The best way to manage this is to give them a task to work on alongside somebody with more focus, as a day-dreamer will often try to please the person they are working with, thereby increasing their motivation. Wherever possible, give them flexibility around the tasks they choose and the time of day they can work on them. The benefits of having a day-dreamer in your team include less linear thinking and more creative ideas, as they are often confident individuals who are happy to share their ideas, helping other team members to build on the stimulus.
There are two types of perfectionist, the adaptive and the mal-adaptive. Both types show a continuous desire to improve, which is a huge benefit for themselves, those around them and the business. They also have high standards for themselves and others, meaning you can expect a consistently high level of performance. Adaptive perfectionists are positive as well. They tend to be aware of their perfectionism, as although they strive for high standards, they know where to draw the line to ensure they get the best for their clients and themselves, but without spending so much time as to be counter-productive. Mal-adaptive perfectionists, however, don’t tend to have this ‘off button’. They can struggle to find the good in their own work, or that of others, and can be highly critical. They often re-do tasks over and over again, anxious that their work isn’t good enough, causing them anxiety and placing undue pressure on those working with them. If a member of your team displays these mal-adaptive traits, it would be wise to discuss their thoughts on possible alternative ways of working.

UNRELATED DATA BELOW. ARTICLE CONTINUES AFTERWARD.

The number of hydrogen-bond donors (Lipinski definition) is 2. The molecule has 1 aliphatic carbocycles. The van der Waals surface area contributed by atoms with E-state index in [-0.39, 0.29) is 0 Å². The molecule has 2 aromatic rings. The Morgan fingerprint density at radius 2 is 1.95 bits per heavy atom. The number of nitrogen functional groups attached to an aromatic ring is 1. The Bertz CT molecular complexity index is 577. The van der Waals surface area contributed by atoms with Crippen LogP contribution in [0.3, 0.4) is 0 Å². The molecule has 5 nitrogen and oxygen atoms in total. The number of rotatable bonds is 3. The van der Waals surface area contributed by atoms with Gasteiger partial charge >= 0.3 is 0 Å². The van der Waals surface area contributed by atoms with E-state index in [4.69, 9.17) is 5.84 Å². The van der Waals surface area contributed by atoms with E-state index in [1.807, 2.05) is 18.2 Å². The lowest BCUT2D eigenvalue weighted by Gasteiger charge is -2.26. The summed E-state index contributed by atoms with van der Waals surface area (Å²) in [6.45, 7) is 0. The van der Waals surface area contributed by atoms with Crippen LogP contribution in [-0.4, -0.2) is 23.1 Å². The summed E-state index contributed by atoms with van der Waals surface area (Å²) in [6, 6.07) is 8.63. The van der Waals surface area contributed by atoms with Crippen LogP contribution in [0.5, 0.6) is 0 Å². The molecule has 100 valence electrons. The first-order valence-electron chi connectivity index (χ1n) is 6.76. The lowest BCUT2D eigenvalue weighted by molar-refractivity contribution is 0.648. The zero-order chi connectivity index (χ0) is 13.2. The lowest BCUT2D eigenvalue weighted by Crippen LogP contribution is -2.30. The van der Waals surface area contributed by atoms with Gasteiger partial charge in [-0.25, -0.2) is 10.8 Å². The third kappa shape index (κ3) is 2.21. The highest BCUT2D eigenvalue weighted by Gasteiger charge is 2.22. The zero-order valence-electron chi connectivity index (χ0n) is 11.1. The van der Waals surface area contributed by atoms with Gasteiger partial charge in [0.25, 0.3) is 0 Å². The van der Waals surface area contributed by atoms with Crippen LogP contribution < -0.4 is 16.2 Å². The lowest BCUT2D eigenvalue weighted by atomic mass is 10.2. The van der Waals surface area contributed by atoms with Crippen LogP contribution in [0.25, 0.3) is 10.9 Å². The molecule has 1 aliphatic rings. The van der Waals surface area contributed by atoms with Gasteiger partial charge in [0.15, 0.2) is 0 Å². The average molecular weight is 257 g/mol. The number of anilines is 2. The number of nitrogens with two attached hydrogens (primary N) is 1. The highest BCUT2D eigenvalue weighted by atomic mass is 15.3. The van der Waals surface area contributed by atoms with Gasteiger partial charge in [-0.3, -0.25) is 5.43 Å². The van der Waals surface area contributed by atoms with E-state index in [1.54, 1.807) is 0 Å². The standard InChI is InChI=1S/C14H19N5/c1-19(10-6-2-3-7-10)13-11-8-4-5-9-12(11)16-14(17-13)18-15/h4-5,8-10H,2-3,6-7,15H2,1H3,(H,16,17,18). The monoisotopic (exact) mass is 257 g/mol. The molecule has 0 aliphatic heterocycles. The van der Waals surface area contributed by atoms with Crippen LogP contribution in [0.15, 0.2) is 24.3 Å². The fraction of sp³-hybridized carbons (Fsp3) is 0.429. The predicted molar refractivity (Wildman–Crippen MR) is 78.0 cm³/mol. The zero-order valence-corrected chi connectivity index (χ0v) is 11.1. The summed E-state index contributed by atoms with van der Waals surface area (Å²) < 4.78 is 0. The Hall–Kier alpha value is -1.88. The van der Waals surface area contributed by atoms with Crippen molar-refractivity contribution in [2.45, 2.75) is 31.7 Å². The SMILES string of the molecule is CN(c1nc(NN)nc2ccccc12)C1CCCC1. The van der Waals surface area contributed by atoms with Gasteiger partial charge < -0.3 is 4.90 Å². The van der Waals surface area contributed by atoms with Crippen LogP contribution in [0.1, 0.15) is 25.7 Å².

A keen character trait is that perfectionists thrive on jobs that need attention to detail. If you have an important task that needs doing, you can be confident that a perfectionist will check all the small details and complete the task to the very best of their ability, it will be in safe hands!
Technophobes are becoming less and less common in the workplace as younger workers enter the workforce and more employees understand the benefits of technology. Technophobes may be happy to use certain technologies (e.g. a computer) but unwilling to learn how to use new types (e.g. tablets or Macbooks) unless they see a distinct advantage for themselves. The most important thing to understand when managing them is why they are worried about the new technology being implemented, and working on a strategy to help them to learn how to use it, without being patronising! Often, small changes may help. Providing a keyboard to use with a tablet may help them avoid typing on a screen, for example. Whenever you need to introduce new technology make sure you explain the end goal and how it could help them in particular. Always ask how you can best support them in getting to know the new system, and be flexible. If they have a valid reason for resisting, it may be worth considering the benefits of them sticking with their current set up.
Although you may be able to fit most members in your team into one of the boxes above, it is likely that most team members will display traits from a variety of different personalities. When managing different sets of people, it is crucial to keep an open mind. People can adapt, and move between different preferences within their personality at different stages of their life and career. Therefore, try to avoid making snap judgements. Allowing people to play to their strengths will not only lead to a happier and more motivated team, but also to a higher standard of work. Those who feel they can show their strengths off are more likely to feel valued and appreciated, leading to better outcomes for yourself and your team.